Wednesday evening’s regional storms wreaked havoc on several Squirrel Hill businesses. At Murray Avenue Kosher, the grocery and deli retained lighting but lost its “220 power,” leaving it unable to run its large appliances, said Beth Markovic, owner of the local store.
“All of our refrigerator cases did not have any power and were not being kept cold,” she said.
Items ruined at Murray Avenue Kosher included meat, ice cream and dairy products. As of Thursday morning, an exact value as to the damage was still being determined.
Across the street at Giant Eagle, staff had similar concerns.
“Overnight we lost a lot of stuff, a lot of dairy items, milk, cheese, yogurt — almost all of our dairy items had to be tossed,” said Marcus Carneiro, a customer service clerk. “We got our power back by about 5 to 6 a.m., but by then most of the damage had been done.”
Carneiro was not certain as to how much money was lost because of the outage, but said, “I can only guess, but I would say tens of thousands of dollars, and not to mention the money that would be lost because we are closed during this time.”
Like Murray Avenue Kosher, Giant Eagle hoped to reopen later in the day.
“We’re working on resupplying and getting new product in as quickly as possible,” said Markovic.
Power outages also affected the Jewish Association on Aging, Tinsy Labrie said in an email.
“We can confirm that power did go out at Weinberg Terrace last evening. Our residents were being monitored by staff throughout the night,” said Labrie, the agency’s director of marketing. “We were in the midst of preparing evacuation plans for residents needing extra care when power was restored earlier this morning.”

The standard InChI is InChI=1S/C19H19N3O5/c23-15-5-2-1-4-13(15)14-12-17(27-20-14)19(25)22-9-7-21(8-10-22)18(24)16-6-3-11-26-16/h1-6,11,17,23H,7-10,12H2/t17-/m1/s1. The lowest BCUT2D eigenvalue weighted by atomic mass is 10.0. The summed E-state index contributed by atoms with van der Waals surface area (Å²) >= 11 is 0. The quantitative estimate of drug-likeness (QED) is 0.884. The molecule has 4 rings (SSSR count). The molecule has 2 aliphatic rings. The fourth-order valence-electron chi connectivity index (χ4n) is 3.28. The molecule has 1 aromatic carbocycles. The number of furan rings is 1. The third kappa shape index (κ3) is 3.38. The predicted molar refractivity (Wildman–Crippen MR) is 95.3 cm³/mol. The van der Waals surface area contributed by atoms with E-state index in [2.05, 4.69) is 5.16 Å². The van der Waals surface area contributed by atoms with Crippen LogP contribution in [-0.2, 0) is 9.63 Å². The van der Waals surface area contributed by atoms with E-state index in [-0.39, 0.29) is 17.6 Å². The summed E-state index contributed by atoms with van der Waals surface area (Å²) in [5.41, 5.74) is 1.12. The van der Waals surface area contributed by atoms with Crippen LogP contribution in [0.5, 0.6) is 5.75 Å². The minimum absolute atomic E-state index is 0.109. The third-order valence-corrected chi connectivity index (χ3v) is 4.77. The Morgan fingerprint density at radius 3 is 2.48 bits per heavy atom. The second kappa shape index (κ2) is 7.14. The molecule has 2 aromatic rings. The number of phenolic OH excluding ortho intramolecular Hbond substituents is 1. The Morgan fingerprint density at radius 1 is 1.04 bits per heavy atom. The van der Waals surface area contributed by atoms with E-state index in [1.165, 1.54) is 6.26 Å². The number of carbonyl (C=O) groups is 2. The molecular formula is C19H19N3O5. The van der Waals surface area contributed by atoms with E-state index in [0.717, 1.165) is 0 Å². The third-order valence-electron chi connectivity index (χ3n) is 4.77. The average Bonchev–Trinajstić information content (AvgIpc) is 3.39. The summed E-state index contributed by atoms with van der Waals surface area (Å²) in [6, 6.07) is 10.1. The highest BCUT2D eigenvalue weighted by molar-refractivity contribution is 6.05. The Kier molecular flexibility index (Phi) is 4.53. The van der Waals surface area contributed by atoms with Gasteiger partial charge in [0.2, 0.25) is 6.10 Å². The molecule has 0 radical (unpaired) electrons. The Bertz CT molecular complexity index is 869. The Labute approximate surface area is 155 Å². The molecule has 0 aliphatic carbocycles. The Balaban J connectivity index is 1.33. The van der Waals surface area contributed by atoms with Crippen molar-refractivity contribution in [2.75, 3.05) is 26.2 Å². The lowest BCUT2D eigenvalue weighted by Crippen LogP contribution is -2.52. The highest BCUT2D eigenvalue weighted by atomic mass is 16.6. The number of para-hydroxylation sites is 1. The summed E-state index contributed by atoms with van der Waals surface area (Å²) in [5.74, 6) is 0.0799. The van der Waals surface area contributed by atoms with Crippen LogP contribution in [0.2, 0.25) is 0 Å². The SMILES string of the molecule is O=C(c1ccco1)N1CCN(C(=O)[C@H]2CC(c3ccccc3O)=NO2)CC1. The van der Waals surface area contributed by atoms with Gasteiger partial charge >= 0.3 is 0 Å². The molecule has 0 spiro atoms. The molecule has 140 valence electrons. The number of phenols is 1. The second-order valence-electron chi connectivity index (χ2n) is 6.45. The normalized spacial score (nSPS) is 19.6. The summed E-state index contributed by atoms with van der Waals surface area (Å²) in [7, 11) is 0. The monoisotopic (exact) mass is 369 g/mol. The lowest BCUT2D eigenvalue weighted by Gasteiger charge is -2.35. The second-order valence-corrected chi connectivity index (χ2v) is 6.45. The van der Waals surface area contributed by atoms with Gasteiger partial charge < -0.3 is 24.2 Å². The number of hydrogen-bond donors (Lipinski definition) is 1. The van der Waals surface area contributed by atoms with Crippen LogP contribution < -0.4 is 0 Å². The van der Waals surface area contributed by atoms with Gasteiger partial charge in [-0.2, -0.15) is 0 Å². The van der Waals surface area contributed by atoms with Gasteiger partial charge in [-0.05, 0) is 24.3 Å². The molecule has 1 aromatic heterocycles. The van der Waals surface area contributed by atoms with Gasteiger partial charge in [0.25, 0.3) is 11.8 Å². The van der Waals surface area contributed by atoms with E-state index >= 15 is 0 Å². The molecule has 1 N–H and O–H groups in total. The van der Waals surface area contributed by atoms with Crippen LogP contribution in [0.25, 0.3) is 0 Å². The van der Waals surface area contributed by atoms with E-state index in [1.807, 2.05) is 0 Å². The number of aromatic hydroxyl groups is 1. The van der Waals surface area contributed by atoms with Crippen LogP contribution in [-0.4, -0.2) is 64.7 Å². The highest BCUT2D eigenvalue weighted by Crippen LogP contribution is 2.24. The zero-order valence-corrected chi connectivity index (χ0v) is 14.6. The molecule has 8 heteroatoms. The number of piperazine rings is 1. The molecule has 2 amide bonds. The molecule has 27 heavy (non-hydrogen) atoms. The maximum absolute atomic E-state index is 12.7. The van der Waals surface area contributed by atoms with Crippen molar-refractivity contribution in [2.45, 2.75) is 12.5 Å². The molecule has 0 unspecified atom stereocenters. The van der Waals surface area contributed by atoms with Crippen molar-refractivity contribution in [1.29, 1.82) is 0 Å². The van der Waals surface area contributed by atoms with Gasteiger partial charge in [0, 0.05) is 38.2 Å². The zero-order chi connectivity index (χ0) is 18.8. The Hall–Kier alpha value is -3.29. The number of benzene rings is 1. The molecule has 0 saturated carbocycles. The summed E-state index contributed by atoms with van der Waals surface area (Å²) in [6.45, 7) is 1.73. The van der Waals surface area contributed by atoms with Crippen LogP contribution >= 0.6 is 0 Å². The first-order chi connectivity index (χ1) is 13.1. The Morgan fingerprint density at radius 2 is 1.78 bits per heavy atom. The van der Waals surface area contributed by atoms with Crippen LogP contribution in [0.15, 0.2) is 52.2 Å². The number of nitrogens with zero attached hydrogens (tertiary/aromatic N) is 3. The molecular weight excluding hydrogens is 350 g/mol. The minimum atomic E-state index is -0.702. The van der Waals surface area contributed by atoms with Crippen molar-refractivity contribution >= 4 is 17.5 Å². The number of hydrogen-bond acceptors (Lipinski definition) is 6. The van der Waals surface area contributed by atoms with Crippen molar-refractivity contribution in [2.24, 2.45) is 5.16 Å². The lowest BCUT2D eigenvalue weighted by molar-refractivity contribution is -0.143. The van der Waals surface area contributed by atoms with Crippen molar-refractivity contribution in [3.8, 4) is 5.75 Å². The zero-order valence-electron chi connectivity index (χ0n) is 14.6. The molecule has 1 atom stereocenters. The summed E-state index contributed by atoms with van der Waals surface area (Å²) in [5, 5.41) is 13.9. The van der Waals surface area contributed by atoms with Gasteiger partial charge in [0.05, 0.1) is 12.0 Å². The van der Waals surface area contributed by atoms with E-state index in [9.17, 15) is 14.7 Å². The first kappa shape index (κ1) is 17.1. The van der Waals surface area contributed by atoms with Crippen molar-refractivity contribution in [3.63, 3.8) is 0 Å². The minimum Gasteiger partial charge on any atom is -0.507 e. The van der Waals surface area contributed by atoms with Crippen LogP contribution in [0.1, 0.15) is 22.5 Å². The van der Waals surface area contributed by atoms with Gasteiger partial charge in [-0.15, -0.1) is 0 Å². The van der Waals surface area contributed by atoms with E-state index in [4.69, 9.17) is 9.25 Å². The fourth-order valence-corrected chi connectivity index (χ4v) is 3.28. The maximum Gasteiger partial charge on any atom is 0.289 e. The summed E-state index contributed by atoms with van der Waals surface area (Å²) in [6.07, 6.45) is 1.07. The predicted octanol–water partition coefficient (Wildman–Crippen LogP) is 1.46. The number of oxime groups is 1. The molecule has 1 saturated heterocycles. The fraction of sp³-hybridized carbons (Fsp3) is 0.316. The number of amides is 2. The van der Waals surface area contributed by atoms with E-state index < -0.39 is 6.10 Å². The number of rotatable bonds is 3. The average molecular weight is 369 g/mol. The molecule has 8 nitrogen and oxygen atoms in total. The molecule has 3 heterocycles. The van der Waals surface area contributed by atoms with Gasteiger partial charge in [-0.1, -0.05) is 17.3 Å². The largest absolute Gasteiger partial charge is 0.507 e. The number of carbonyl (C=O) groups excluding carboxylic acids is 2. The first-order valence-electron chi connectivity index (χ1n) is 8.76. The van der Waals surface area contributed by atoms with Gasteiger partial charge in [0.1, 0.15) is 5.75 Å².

At the Jewish Community Center of Greater Pittsburgh, power outages slightly altered activities.
“There were no cancellations of any programs. The only thing that didn’t happen was early spin classes because of the power,” said Cathy Samuels, the center’s senior director of development and communications.
Regarding food, Samuels said that “the only food loss was 150 cartons of 1-percent milk.”
Brian Schreiber, the JCC’s president and CEO, added in an email Thursday afternoon, “We’re up and running. Back to full schedule. Early childhood operated as usual, informing parents of situation.” PJC
Adam Reinherz can be reached at email@example.com.